I hate YouTube’s search options. Hate hate hate them. I’ve considered an article writing about how much I hate them, but that seemed indulgent when I had no way to fix any of the problems. Even when I complained about iTunes’ podcast search back in 2007, I at least had a few podcasts to recommend to make up for it. In this case do you really want 1200 words of me pointing and going “Isn’t it awful?”
Sure you don’t. But I’ve just learned about a new site for video metasearch that will give you more video search options and lets me do a little sideways crabbing about YouTube at the same time. Everybody wins.
I learned about PeteyVid from an article at AllTopStartups. The gentleman who wrote the article, Thomas Oppong, took more of a top-level view of the new search engine. I found a couple of things that seemed different from his article, and I want to look at it from a user experience viewpoint.
PeteyVid is a video metasearch engine. You don’t hear about metasearch much these days, but it used to be all the rage about fifteen years ago. In case you’re not old like me: metasearch engines combine search results from a bunch of different resources or search engines. One of the better known metasearch engines is Dogpile.
In the case of PeteyVid, it draws from a number of video providers, including (according to the AllTopStartups article), Instagram, Twitter, Vimeo, and YouTube if the video is over an hour long. But the search preferences it offers go a little further than YouTube.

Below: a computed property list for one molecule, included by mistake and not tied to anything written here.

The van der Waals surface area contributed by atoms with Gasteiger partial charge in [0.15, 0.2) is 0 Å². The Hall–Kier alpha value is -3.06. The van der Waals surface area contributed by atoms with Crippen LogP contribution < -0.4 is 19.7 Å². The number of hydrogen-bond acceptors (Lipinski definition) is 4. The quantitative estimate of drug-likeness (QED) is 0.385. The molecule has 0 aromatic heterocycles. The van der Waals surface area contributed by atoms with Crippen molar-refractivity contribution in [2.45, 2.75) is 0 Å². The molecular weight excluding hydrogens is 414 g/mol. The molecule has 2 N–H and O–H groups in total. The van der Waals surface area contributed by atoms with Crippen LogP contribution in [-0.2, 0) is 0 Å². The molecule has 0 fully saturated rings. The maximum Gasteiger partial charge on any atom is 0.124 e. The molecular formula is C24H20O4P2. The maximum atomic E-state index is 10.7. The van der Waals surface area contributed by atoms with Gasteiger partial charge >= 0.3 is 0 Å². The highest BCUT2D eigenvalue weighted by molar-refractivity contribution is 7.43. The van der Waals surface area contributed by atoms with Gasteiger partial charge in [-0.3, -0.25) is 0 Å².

Basic searching with PeteyVid
PeteyVid starts with a basic search input. (You can also browse by hashtags but we’ll get to that later.) When you enter a search term, you get a little cat noise (like a “rwarwarwar”.) I suspect this is supposed to be amusing, but in my case it kept making me check on my sick cat.
I did a starting search for strawberry shortcake.
The search results are initially set up in a list as you would normally see on a search results page. But you can also set them up as a grid, as you can see from the toggle underneath the query box.
(And I want to note that at the bottom of the search results there’s a space for an ad and an invitation for someone to buy ads on the site. The AllTopStartups article notes: “There are no advertisements because the main goal of this search engine isn’t to sell you products.” I think there are no advertisements because he hasn’t sold any yet. There are plenty of ways you can have advertising on your site without being awful about it.)
As you can see, my initial search results are heavy on Strawberry Shortcake, the rebooted-1980s-somewhat-annoying character. This is where Petey Vid’s result refinements come in handy.
Sorting by Duration
With YouTube, you can incorporate video length into you search in two ways. You can search for videos less than four minutes long, or more than 20. Yay. In the meantime YouTube has plenty of videos that are 24 hours long, and many (thanks to gifs and Vines and TikTok) that are less than 30 seconds.